- Germination and Growth – Kentucky Bluegrass is categorically slower in germinating seeds compared to Tall Fescue. It grows sod that over time can become dense and tough. It spreads via rhizomes that cover bare spots that may be caused by foot traffic. On the other hand, Tall Fescue grows faster in bunches.
When KBG flowers, it produces a panicle-like seed head. It then needs to be mowed higher than warm-season grasses, and it should be around 2 to 2 1/2 inches high.
Is Kentucky Bluegrass A Warm Or Cool-Season Grass?
Kentucky Bluegrass is a perennial cool-season lawn grass. It means that it grows back year after year and grows well during fall and spring. It is better suited in northern climates that have really warm summers and cold winter cycles.
For the reason that it spreads through Rhizomes, it can easily develop thatch. This makes it a little bit more vulnerable to diseases. You may need to dethatch a Kentucky Bluegrass lawn at least once a year.
Check out my article on some fun solar lawn decorations.
What Is The Best Soil Type For Kentucky Bluegrass?
Kentucky Bluegrass grows well in fertile, well-drained, medium-textured soils that originated from limestone. Remarkably, it can survive even on poorly drained and heavy-textured soils.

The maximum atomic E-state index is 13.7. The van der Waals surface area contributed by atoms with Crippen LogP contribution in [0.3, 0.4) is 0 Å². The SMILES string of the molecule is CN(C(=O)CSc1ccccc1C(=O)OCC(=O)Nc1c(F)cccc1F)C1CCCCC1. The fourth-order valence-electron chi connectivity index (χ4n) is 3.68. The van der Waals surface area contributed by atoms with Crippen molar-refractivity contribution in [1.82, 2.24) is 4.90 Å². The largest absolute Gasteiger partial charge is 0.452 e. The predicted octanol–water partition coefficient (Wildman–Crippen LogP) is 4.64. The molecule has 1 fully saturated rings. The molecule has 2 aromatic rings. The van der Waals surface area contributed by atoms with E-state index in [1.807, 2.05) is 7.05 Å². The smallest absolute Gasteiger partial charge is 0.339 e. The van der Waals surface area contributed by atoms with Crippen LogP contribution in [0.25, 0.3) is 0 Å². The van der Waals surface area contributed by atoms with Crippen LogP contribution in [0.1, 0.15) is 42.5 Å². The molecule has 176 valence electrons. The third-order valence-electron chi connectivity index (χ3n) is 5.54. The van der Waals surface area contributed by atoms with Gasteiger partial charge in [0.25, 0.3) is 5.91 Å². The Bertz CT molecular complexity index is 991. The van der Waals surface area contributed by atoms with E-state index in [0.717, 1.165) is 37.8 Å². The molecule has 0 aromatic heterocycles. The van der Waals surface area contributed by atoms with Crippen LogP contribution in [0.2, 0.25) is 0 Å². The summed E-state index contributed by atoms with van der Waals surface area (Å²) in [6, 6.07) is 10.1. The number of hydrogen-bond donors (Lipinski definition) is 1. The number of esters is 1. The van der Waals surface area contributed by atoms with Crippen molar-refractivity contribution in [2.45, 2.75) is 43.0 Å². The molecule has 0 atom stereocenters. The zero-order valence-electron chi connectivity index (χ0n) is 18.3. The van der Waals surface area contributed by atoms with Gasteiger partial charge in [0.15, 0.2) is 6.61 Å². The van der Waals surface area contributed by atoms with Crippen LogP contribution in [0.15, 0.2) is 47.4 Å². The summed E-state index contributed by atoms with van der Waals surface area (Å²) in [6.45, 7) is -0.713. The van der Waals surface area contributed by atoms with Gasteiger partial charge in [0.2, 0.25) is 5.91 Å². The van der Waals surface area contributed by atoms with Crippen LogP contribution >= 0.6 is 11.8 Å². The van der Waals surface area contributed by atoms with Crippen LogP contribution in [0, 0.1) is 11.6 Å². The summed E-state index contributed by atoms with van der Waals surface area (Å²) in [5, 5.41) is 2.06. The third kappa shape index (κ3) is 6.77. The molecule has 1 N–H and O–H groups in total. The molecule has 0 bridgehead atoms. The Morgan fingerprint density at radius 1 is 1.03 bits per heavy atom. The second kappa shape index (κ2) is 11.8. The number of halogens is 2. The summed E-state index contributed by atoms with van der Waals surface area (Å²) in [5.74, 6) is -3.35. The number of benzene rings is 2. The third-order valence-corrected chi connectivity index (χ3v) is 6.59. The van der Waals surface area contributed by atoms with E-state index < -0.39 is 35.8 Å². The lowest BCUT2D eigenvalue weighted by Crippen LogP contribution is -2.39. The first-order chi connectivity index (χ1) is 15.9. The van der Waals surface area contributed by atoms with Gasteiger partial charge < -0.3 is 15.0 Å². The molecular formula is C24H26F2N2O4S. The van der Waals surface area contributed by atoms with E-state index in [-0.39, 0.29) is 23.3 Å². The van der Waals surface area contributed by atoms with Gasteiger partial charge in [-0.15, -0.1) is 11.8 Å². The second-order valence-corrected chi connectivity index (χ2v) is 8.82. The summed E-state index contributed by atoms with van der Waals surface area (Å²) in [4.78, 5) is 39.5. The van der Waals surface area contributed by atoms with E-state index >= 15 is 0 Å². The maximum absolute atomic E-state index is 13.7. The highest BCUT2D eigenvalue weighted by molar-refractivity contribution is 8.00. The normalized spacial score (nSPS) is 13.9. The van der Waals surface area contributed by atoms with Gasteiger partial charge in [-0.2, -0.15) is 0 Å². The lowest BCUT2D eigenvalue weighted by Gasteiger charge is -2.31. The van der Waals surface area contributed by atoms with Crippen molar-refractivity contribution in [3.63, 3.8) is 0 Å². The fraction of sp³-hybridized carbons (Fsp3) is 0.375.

In alkaline soils, Kentucky Bluegrass blades may lose their lush green color due to low pH iron deficiency, KBG will require more fertilizer than Tall Fescue as well as any other type of grass. The best pH for KBG lawns is between 5.8 to 7.0.
I would recommend regular soil testing every 3 years to help in maintaining balance and good color.
How Does Kentucky Bluegrass Handle Shade Or Drought?
This grass becomes dormant during dry and very hot weather. Albeit, it also survives severe droughts. Moreover, Kentucky Bluegrass needs sunlight even as it does well in the light shade provided that it has enough supply of water and nutrients.
Remarkably, KBG it is still a good choice in areas with hot summers and cold winters.
However, compared to Tall Fescue, KBG has shallower roots which result in lower tolerances for heat and drought. Even with normal moisture and irrigation practices, this grass could still die if planted in very warm areas.
In spite of that, anyone can still grow KBG in warmer areas provided that they would have to invest in increased irrigation to ensure that the grass survives. Lastly, Kentucky Bluegrass in of itself responds well to mowing and can tolerate shade, but it is much more sensitive compared to Tall Fescue.
Benefits Of Kentucky Bluegrass